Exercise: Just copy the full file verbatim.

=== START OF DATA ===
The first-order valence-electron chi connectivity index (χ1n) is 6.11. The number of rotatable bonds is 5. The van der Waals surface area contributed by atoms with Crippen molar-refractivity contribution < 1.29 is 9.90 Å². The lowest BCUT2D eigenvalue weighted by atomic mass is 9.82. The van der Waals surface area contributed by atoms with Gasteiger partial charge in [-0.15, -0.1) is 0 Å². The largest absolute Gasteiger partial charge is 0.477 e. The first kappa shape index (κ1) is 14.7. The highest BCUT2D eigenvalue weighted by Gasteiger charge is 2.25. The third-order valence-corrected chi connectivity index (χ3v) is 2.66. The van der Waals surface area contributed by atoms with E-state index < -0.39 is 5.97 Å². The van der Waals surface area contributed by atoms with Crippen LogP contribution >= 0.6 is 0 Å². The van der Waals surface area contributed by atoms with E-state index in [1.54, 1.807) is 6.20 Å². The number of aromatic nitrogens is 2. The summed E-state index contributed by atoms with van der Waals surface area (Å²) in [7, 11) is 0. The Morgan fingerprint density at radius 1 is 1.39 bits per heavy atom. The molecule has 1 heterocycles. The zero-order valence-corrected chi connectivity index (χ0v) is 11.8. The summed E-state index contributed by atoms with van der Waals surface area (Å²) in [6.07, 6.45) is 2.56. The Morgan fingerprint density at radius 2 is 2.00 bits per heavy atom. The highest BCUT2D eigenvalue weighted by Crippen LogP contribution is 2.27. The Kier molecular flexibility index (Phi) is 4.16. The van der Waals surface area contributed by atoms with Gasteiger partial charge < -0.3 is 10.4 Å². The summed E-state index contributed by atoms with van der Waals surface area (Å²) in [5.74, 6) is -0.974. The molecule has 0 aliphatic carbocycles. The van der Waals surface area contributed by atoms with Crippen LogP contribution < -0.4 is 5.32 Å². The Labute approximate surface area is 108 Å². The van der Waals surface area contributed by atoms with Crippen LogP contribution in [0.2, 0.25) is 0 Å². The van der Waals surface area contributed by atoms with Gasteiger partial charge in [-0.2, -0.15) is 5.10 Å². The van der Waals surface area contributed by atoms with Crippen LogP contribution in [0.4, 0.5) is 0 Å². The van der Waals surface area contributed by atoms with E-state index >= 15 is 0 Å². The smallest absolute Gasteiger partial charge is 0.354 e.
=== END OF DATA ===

The first-order valence-electron chi connectivity index (χ1n) is 6.11. The number of rotatable bonds is 5. The van der Waals surface area contributed by atoms with Crippen molar-refractivity contribution < 1.29 is 9.90 Å². The lowest BCUT2D eigenvalue weighted by atomic mass is 9.82. The van der Waals surface area contributed by atoms with Gasteiger partial charge in [-0.15, -0.1) is 0 Å². The largest absolute Gasteiger partial charge is 0.477 e. The first kappa shape index (κ1) is 14.7. The highest BCUT2D eigenvalue weighted by Gasteiger charge is 2.25. The third-order valence-corrected chi connectivity index (χ3v) is 2.66. The van der Waals surface area contributed by atoms with E-state index < -0.39 is 5.97 Å². The van der Waals surface area contributed by atoms with Crippen LogP contribution >= 0.6 is 0 Å². The van der Waals surface area contributed by atoms with E-state index in [1.54, 1.807) is 6.20 Å². The number of aromatic nitrogens is 2. The summed E-state index contributed by atoms with van der Waals surface area (Å²) in [7, 11) is 0. The Morgan fingerprint density at radius 1 is 1.39 bits per heavy atom. The molecule has 1 heterocycles. The zero-order valence-corrected chi connectivity index (χ0v) is 11.8. The summed E-state index contributed by atoms with van der Waals surface area (Å²) in [6.07, 6.45) is 2.56. The Morgan fingerprint density at radius 2 is 2.00 bits per heavy atom. The highest BCUT2D eigenvalue weighted by Crippen LogP contribution is 2.27. The Kier molecular flexibility index (Phi) is 4.16. The van der Waals surface area contributed by atoms with Gasteiger partial charge < -0.3 is 10.4 Å². The summed E-state index contributed by atoms with van der Waals surface area (Å²) in [5.74, 6) is -0.974. The molecule has 0 aliphatic carbocycles. The van der Waals surface area contributed by atoms with Crippen LogP contribution < -0.4 is 5.32 Å². The Labute approximate surface area is 108 Å². The van der Waals surface area contributed by atoms with Crippen LogP contribution in [0.2, 0.25) is 0 Å². The van der Waals surface area contributed by atoms with Gasteiger partial charge in [-0.2, -0.15) is 5.10 Å². The van der Waals surface area contributed by atoms with Crippen LogP contribution in [0.4, 0.5) is 0 Å². The van der Waals surface area contributed by atoms with E-state index >= 15 is 0 Å². The smallest absolute Gasteiger partial charge is 0.354 e.